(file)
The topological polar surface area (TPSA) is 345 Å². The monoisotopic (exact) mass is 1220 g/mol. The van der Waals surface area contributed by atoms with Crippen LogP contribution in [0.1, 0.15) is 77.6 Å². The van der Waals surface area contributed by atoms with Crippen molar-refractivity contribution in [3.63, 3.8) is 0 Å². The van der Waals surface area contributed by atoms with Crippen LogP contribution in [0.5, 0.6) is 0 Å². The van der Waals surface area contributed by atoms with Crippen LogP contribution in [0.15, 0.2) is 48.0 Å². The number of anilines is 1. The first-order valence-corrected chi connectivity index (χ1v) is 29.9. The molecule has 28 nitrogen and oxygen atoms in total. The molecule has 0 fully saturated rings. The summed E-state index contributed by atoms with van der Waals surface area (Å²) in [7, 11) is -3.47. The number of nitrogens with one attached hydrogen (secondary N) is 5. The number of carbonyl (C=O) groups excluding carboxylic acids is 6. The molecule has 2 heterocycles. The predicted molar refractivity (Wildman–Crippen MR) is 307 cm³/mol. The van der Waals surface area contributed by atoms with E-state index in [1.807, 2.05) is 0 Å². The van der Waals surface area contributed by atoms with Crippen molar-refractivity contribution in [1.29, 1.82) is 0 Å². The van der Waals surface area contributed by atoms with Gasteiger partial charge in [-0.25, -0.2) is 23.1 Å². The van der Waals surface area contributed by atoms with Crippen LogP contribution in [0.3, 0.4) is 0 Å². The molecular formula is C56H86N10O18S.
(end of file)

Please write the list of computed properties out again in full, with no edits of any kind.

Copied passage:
The topological polar surface area (TPSA) is 345 Å². The monoisotopic (exact) mass is 1220 g/mol. The van der Waals surface area contributed by atoms with Crippen LogP contribution in [0.1, 0.15) is 77.6 Å². The van der Waals surface area contributed by atoms with Crippen molar-refractivity contribution in [3.63, 3.8) is 0 Å². The van der Waals surface area contributed by atoms with Crippen LogP contribution in [0.5, 0.6) is 0 Å². The van der Waals surface area contributed by atoms with Crippen LogP contribution in [0.15, 0.2) is 48.0 Å². The number of anilines is 1. The first-order valence-corrected chi connectivity index (χ1v) is 29.9. The molecule has 28 nitrogen and oxygen atoms in total. The molecule has 0 fully saturated rings. The summed E-state index contributed by atoms with van der Waals surface area (Å²) in [7, 11) is -3.47. The number of nitrogens with one attached hydrogen (secondary N) is 5. The number of carbonyl (C=O) groups excluding carboxylic acids is 6. The molecule has 2 heterocycles. The predicted molar refractivity (Wildman–Crippen MR) is 307 cm³/mol. The van der Waals surface area contributed by atoms with E-state index in [1.807, 2.05) is 0 Å². The van der Waals surface area contributed by atoms with Crippen molar-refractivity contribution in [1.29, 1.82) is 0 Å². The van der Waals surface area contributed by atoms with Gasteiger partial charge in [-0.25, -0.2) is 23.1 Å². The van der Waals surface area contributed by atoms with Crippen LogP contribution in [0.3, 0.4) is 0 Å². The molecular formula is C56H86N10O18S.